Fake or untaxed alcohol and tobacco products are flooding the market as the Ministry of Commerce and importers face an impasse over planned import reform, industry sources say.
The Internal Revenue Department announced early this month that it would crackdown on untaxed, illegally imported and sometimes fake goods that are freely available at wholesale markets such as Yuzana Plaza and Mingalar Market.
Minister for Commerce U Win Myint promised traders that they would be allowed to legally import wine, alcoholic beverages and tobacco products during a series of meetings in late June with companies such as City Mart, Gamone Pwint, Star Mart, Sein Gay Har and others. The minister also told importers that tax and duty rates would be adjusted, although he did not say when this would happen.
Director for Illegal Trade Prevention and Supervision Control Committee U Tin Ye Win said the ministry will give permission to import as soon as importers accept two conditions: that they would take responsibility to pay the duties owed on goods already imported and in warehouses, and whether they would fully comply with the new tax policy when it is introduced.
U Tin Ye Win said the ministry hopes to encourage the biggest importers to form an agreement to import specific brands, with shipments logged and coded, to allow the authorities to easily pinpoint fake products and tax evaders.
“None of the big importers have agreed to this policy,” he said, “even though they say they want import tax reform urgently.”
“Smaller dealers also want import licences because they want to import products, but in small batches, not for the whole market,” he added.
The Myanmar Times was unable to reach the Myanmar Retailers Association for comment.
U Tin Ye Win said the ministry is also wary of fast reform, stating that importers had exploited the easing of import restrictions for items such as seasoning powders and motorcycles two years ago.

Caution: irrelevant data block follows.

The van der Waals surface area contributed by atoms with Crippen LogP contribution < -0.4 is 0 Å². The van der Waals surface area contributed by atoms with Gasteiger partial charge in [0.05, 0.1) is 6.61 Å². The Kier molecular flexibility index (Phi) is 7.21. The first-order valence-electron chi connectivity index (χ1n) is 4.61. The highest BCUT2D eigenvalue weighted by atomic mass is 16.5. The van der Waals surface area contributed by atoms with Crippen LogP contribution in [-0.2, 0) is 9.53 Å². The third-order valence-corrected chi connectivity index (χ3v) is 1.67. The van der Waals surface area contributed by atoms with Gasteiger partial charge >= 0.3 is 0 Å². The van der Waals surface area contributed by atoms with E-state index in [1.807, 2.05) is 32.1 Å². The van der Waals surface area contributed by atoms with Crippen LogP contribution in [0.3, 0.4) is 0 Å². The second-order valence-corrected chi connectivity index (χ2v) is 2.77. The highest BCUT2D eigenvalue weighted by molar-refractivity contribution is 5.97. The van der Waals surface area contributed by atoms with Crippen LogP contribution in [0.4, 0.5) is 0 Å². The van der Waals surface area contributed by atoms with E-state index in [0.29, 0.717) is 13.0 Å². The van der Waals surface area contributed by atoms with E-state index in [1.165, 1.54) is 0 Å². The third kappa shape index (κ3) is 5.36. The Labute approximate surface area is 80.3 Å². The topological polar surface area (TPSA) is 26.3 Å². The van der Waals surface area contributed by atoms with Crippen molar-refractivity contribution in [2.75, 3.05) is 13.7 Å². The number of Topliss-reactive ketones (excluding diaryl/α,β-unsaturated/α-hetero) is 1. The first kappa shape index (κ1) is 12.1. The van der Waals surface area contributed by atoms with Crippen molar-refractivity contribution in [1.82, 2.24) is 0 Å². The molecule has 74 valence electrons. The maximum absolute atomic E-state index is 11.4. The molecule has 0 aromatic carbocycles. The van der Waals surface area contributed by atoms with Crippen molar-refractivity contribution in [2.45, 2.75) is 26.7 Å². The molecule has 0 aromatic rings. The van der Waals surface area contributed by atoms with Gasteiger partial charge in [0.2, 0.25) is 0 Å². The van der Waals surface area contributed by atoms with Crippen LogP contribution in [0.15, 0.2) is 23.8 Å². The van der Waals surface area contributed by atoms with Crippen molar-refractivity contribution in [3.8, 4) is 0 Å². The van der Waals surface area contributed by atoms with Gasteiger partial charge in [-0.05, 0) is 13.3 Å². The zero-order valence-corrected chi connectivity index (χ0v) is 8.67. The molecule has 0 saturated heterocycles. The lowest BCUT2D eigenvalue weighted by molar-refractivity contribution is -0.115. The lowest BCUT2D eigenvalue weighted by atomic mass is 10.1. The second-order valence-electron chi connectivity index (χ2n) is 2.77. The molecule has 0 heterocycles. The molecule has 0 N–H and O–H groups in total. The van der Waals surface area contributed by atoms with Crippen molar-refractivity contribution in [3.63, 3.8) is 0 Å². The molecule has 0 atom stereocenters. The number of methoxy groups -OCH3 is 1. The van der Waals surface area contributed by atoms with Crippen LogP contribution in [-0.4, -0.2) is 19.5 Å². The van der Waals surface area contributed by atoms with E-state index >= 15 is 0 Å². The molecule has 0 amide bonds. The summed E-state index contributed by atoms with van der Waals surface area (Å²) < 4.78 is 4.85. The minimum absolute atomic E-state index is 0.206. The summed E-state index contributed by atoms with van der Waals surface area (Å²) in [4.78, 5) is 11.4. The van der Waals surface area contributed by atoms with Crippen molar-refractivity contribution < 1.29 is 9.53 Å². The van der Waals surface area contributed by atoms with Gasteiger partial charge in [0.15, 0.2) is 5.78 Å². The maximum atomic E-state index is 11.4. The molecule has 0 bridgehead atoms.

He said importers had swiftly flooded the market with smuggled goods and few had paid tax.
The alcohol and tobacco impasse developed in spectacular fashion in late 2013, with raids conducted on City Mart and Quarto Products – two of the best-known importers and suppliers. Since then, the government has not provided new licenses for liquor shops or suppliers following an outcry in parliament over the profusion of liquor shops in major cities. The Ministry of Home Affairs also increased annual licence fees by nearly 50 percent early this year.
The tightening of the liquor sale and distribution market produced familiar results, said U Tin Ye Win.
“We saw negotiations for the sale of liquor distribution licences,” he said.
U Zaw Moe Win, a spokesperson for the Myanmar Liquor Association, said even though the association does not oppose liquor import reform, it wants local manufacturers, who cannot easily avoid paying tax, to operate on a level plain.
Customs duties for imported alcohol stand at about 40pc, while the Internal Revenue Department also levies a tax. However, officials from the Ministry of Finance and Ministry of Commerce have said they are looking at adjusting taxes in line with other ASEAN countries.
The association has already proposed that imported liquor be sold for no less than US$6 a bottle, while local producers should raise their prices to K5000 a bottle, he said.
“We don’t oppose imports as some people think we do but we just want the market to be monitored closely,” he said.
U Zaw Moe Win added that some small producers make fake products by buying empty bottles from restaurants, filling them with locally made liquor, and applying stickers, corks or lids from Thailand and China to complete the forgery. “These fakes just bottle the goods at home and sell the bottles to liquor shops that put profit ahead of genuine products,” he said.
The most common fakes are scotch whiskys: Johnny Walker Red, Black and Blue Label bottles, as well as High Commissioner. He said genuine High Commissioner should sell at wholesale for about K5000 a bottle, while the fake is K3500, and genuine retails near K7000, he added.
Source: MYANMAR TIMES